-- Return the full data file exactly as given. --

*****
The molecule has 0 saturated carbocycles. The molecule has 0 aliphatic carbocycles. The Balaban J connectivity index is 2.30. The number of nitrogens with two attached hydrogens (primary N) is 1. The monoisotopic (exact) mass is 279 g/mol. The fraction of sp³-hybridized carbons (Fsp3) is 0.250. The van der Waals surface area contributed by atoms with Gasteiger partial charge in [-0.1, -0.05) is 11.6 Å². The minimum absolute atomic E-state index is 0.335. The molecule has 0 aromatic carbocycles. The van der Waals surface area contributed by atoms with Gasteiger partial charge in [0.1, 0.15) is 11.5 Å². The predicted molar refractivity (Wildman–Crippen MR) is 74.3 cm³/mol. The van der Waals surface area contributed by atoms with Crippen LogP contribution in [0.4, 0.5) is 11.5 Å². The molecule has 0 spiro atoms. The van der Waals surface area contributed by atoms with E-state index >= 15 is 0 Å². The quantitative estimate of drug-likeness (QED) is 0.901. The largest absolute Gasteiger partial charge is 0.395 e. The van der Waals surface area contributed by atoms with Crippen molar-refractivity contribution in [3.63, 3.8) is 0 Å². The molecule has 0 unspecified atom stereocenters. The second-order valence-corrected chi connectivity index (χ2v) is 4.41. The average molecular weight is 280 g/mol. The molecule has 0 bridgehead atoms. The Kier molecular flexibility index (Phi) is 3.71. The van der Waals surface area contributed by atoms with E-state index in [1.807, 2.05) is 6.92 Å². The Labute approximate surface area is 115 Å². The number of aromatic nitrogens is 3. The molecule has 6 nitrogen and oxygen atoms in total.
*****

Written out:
The molecule has 0 saturated carbocycles. The molecule has 0 aliphatic carbocycles. The Balaban J connectivity index is 2.30. The number of nitrogens with two attached hydrogens (primary N) is 1. The monoisotopic (exact) mass is 279 g/mol. The fraction of sp³-hybridized carbons (Fsp3) is 0.250. The van der Waals surface area contributed by atoms with Gasteiger partial charge in [-0.1, -0.05) is 11.6 Å². The minimum absolute atomic E-state index is 0.335. The molecule has 0 aromatic carbocycles. The van der Waals surface area contributed by atoms with Gasteiger partial charge in [0.1, 0.15) is 11.5 Å². The predicted molar refractivity (Wildman–Crippen MR) is 74.3 cm³/mol. The van der Waals surface area contributed by atoms with Crippen LogP contribution in [0.4, 0.5) is 11.5 Å². The molecule has 0 spiro atoms. The van der Waals surface area contributed by atoms with E-state index >= 15 is 0 Å². The quantitative estimate of drug-likeness (QED) is 0.901. The largest absolute Gasteiger partial charge is 0.395 e. The van der Waals surface area contributed by atoms with Crippen molar-refractivity contribution in [3.63, 3.8) is 0 Å². The molecule has 0 unspecified atom stereocenters. The second-order valence-corrected chi connectivity index (χ2v) is 4.41. The average molecular weight is 280 g/mol. The molecule has 0 bridgehead atoms. The Kier molecular flexibility index (Phi) is 3.71. The van der Waals surface area contributed by atoms with E-state index in [1.807, 2.05) is 6.92 Å². The Labute approximate surface area is 115 Å². The number of aromatic nitrogens is 3. The molecule has 6 nitrogen and oxygen atoms in total.